There are few things that I miss about America, besides family. On this trip I was reminded about fireflies. They’re fantastic. This picture doesn’t do them justice, of course, but imagine a grassy field at dusk alive with gently fluorescing dots gently streaking around. And that’s completely normal, a part of every warm summer evening. Sorry NZ glow worms, you’re out-shone.

Chicago Harro Highlights

I felt like gripping Jeremiah by the shoulders, staring him in the eyes, and declaring “THIS is why I’m the way I am.  See?  I’m NOT weird.  For my family, this is NORMAL.”

Jeremiah and I are from the same town.  I could have seen his family home across the river if the trees weren’t so thick.  We’re both Americans, similar socio-economic class, each with two parents playing basically traditional roles in the household.  Yet sometimes my “normal” seems so different from his “normal” that I wonder how cross-cultural marriages ever survive.  The family of origin sets our expectation of how a spouse is “supposed” to act and react.  And there’s nothing like a family vacation to pull that into focus.

Our parents and siblings used to all live in upstate NY, and visiting the families was relatively straight-forward.  But now that the kids have grown, both our parents have gotten rid of the big family houses.  Jeremiah’s folks have moved up to a cabin in the Adirondack mountains, and mine have moved to a little two bedroom in Chicago near my mom’s parents.  Our siblings are scattered hither and yon.  This family get-together was going to take more effort than in previous years.

We opted to try and create a “hub” for each family, and have the remaining family members come to us.  The first two weeks of our trip we spent with the Harro family.  We started out in a suburb of Chicago with my parents, then went to a lake house in Michigan that my parent had rented for a week, where my sisters living in Pennsylvania and Massachusetts came to meet us.  Hub Harro.  

Chicago is a big city. The greater metropolitan area has 9.5 million people,the third largest city in the USA. That’s more than twice the population of whole of New Zealand. My parents live an hour train ride from the downtown area, and one of the first evenings after we arrived, my sister Rebecca, Jeremiah and I took the train down town to a food festival called Taste of Chicago. We hit the city right at pedestrian rush hour. The gleaming sky scrapers towering over the hurrying suits and ties certainly reminded me that we weren’t in friendly little NZ anymore.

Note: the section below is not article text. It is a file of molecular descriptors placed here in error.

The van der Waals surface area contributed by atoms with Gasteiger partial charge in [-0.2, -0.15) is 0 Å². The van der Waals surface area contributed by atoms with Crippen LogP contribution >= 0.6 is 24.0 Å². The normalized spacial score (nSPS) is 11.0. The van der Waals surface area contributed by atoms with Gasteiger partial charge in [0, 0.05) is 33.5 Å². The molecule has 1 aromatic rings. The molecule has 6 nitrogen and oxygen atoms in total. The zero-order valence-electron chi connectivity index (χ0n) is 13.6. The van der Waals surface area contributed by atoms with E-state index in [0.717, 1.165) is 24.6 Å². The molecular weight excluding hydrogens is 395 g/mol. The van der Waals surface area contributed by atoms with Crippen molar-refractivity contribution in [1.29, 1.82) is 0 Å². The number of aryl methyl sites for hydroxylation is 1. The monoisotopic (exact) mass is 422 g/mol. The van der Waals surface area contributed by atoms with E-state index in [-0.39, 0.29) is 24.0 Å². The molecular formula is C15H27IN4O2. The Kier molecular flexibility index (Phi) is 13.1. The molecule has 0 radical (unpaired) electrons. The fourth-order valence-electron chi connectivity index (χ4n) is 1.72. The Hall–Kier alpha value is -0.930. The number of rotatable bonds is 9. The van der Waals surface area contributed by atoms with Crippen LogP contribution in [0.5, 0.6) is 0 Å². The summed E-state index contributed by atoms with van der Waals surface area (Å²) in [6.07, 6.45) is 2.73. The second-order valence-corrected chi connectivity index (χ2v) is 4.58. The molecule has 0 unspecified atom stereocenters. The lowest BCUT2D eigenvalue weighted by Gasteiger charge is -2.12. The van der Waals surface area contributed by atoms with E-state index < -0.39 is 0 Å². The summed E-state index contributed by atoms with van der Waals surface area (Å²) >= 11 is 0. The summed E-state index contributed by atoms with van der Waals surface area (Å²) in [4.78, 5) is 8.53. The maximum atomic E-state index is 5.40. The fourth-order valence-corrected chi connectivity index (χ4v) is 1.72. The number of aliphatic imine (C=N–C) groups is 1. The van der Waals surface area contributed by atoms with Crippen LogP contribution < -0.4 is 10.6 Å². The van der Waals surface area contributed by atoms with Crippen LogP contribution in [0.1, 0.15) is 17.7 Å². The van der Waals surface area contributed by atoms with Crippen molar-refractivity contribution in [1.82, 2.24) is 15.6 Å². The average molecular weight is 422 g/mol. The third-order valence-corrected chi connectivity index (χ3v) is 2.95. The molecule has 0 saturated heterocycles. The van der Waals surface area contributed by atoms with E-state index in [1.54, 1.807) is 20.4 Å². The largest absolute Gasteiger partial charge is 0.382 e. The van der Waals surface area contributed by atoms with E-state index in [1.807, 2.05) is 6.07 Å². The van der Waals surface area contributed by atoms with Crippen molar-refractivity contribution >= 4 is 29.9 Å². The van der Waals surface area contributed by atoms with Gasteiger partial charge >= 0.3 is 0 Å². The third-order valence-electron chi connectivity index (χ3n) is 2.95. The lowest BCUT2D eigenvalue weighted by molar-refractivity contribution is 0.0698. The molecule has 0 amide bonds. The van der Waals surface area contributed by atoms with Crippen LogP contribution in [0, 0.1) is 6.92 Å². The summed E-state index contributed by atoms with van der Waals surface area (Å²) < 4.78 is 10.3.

At Taste of Chicago we promptly lost (or had stolen off us) a strip of food tickets, but we did enjoy the best people watching of the whole trip. Inner city folks are just so colorful, and my plain jane brown hair with unfashionable shorts and sandals don’t hold a candle to the creative decor the locals flaunt. I was too scared to ask anyone to actually pose for us, so unfortunately I haven’t got photo examples of what I mean.

I did, however, get a portrait of these two dudes, who were casually hanging out in the park eyeing up the crowds. I even had the nerve ask them who the heck they were, and why they were carrying all the military gear. Apparently they’re part of the Chicago police force, just there in case any terrorist decides to try something. “If you see us running, you just run the opposite way,” they advised us. Yes sir.

The food festival was set up in a park on the Lake Michigan shore, with big impressive buildings being engulfed by big impressive clouds. Also a novelty, the summer evening stayed warm. I had told kiwi friends before we left that I was looking forward to being WARM, and the Chicago summer didn’t let me down.

This is my mother’s garden, with their cozy house beyond. They live around the corner from my grandparents, and visit them daily.

Naomi admired the garden, and so did dozens of folks that came through on a garden tour. My mom has kept a pretty flower garden for as long as I can remember, and my dad appreciates it as well. It’s not the English formal garden style that many Kiwis favor, more the whimsical cottage garden that I grew up loving.  And with the heat of a Chicago summer, stuff was growing FAST.

We were back in Chicago for a couple days after the Michigan lake house, and spent another day in the city, this time with the kids. Lucky chicky, getting a ride from Abi.

Maggie Daley park in down town Chicago is similar to Margaret Mahey playground in Christchurch, but bigger. I was glad we had a high adult-to-child ratio here, seems like it would be an easy place to lose a kid in all the fantastic tunnels and towers and slides.

Trump Tower. It’s real. It’s gleaming. And it’s sitting proudly along the picturesque Chicago Sanitary Canal that was so polluted that its direction of flow was reversed so that it no longer enters Lake Michigan. Hum. Neither  of our families talk much about politics, so we actually heard far less about Trump and his tweetings while in America than we do while in New Zealand.  It was a refreshing break.  

Ben and Jerry’s Ice Cream for all. Do you know that they don’t sell kiddy cones or even single scoops? If I had been smart I would have paid for a double but asked for just a single for the kids. But maybe the realization that one CAN have too much ice cream to eat is a healthy thing for kids.